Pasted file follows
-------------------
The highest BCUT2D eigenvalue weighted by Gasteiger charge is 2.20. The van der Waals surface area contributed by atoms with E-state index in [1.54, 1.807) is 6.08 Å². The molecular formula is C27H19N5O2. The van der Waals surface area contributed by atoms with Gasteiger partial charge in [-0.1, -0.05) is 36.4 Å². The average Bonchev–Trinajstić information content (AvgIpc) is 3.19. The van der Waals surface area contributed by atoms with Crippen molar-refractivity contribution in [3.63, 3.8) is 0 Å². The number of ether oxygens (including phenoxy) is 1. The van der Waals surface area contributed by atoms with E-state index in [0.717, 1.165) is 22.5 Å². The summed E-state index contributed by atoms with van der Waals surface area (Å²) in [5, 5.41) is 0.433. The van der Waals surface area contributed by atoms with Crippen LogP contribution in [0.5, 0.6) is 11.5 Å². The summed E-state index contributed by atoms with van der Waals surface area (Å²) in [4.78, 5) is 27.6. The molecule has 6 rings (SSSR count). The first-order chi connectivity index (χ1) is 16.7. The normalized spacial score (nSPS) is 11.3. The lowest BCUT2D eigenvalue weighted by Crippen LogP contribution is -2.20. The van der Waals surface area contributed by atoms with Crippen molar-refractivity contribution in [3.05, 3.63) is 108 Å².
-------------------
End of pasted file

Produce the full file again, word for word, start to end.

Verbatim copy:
The highest BCUT2D eigenvalue weighted by Gasteiger charge is 2.20. The van der Waals surface area contributed by atoms with E-state index in [1.54, 1.807) is 6.08 Å². The molecular formula is C27H19N5O2. The van der Waals surface area contributed by atoms with Gasteiger partial charge in [-0.1, -0.05) is 36.4 Å². The average Bonchev–Trinajstić information content (AvgIpc) is 3.19. The van der Waals surface area contributed by atoms with Crippen molar-refractivity contribution in [3.63, 3.8) is 0 Å². The number of ether oxygens (including phenoxy) is 1. The van der Waals surface area contributed by atoms with E-state index in [0.717, 1.165) is 22.5 Å². The summed E-state index contributed by atoms with van der Waals surface area (Å²) in [5, 5.41) is 0.433. The van der Waals surface area contributed by atoms with Crippen LogP contribution in [0.5, 0.6) is 11.5 Å². The summed E-state index contributed by atoms with van der Waals surface area (Å²) in [4.78, 5) is 27.6. The molecule has 6 rings (SSSR count). The first-order chi connectivity index (χ1) is 16.7. The normalized spacial score (nSPS) is 11.3. The lowest BCUT2D eigenvalue weighted by Crippen LogP contribution is -2.20. The van der Waals surface area contributed by atoms with Crippen molar-refractivity contribution in [3.05, 3.63) is 108 Å².